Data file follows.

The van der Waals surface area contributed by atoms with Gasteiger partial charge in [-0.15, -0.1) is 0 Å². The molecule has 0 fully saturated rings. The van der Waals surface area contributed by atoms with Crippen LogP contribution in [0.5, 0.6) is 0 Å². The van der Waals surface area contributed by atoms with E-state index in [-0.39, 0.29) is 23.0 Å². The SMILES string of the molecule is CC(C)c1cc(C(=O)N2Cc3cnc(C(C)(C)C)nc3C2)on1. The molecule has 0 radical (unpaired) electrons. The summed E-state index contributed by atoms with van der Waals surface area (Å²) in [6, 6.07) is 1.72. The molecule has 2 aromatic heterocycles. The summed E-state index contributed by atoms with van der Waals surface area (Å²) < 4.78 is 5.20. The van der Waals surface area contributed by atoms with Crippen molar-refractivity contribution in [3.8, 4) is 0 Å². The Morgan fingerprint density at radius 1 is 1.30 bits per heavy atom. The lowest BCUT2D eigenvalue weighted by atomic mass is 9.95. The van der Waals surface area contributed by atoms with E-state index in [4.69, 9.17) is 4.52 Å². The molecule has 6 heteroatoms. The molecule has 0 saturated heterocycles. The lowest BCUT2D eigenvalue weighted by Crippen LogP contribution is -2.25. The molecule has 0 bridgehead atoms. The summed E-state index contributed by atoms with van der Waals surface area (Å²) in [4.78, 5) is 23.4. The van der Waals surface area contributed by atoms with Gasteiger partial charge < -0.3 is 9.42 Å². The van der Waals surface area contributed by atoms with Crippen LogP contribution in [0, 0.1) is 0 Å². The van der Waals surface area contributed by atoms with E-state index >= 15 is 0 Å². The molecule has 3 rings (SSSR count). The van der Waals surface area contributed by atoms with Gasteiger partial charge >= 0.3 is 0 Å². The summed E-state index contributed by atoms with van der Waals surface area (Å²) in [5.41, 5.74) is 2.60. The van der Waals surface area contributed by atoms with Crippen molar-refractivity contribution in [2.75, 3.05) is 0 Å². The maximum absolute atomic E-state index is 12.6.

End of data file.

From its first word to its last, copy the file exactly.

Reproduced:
The van der Waals surface area contributed by atoms with Gasteiger partial charge in [-0.15, -0.1) is 0 Å². The molecule has 0 fully saturated rings. The van der Waals surface area contributed by atoms with Crippen LogP contribution in [0.5, 0.6) is 0 Å². The van der Waals surface area contributed by atoms with E-state index in [-0.39, 0.29) is 23.0 Å². The SMILES string of the molecule is CC(C)c1cc(C(=O)N2Cc3cnc(C(C)(C)C)nc3C2)on1. The molecule has 0 radical (unpaired) electrons. The summed E-state index contributed by atoms with van der Waals surface area (Å²) in [6, 6.07) is 1.72. The molecule has 2 aromatic heterocycles. The summed E-state index contributed by atoms with van der Waals surface area (Å²) < 4.78 is 5.20. The van der Waals surface area contributed by atoms with Crippen molar-refractivity contribution in [3.8, 4) is 0 Å². The Morgan fingerprint density at radius 1 is 1.30 bits per heavy atom. The lowest BCUT2D eigenvalue weighted by atomic mass is 9.95. The van der Waals surface area contributed by atoms with E-state index in [4.69, 9.17) is 4.52 Å². The molecule has 6 heteroatoms. The molecule has 0 saturated heterocycles. The lowest BCUT2D eigenvalue weighted by Crippen LogP contribution is -2.25. The molecule has 0 bridgehead atoms. The summed E-state index contributed by atoms with van der Waals surface area (Å²) in [4.78, 5) is 23.4. The van der Waals surface area contributed by atoms with Gasteiger partial charge < -0.3 is 9.42 Å². The van der Waals surface area contributed by atoms with Crippen LogP contribution in [0, 0.1) is 0 Å². The van der Waals surface area contributed by atoms with E-state index >= 15 is 0 Å². The molecule has 3 rings (SSSR count). The van der Waals surface area contributed by atoms with Gasteiger partial charge >= 0.3 is 0 Å². The summed E-state index contributed by atoms with van der Waals surface area (Å²) in [5.41, 5.74) is 2.60. The van der Waals surface area contributed by atoms with Crippen molar-refractivity contribution in [2.75, 3.05) is 0 Å². The maximum absolute atomic E-state index is 12.6.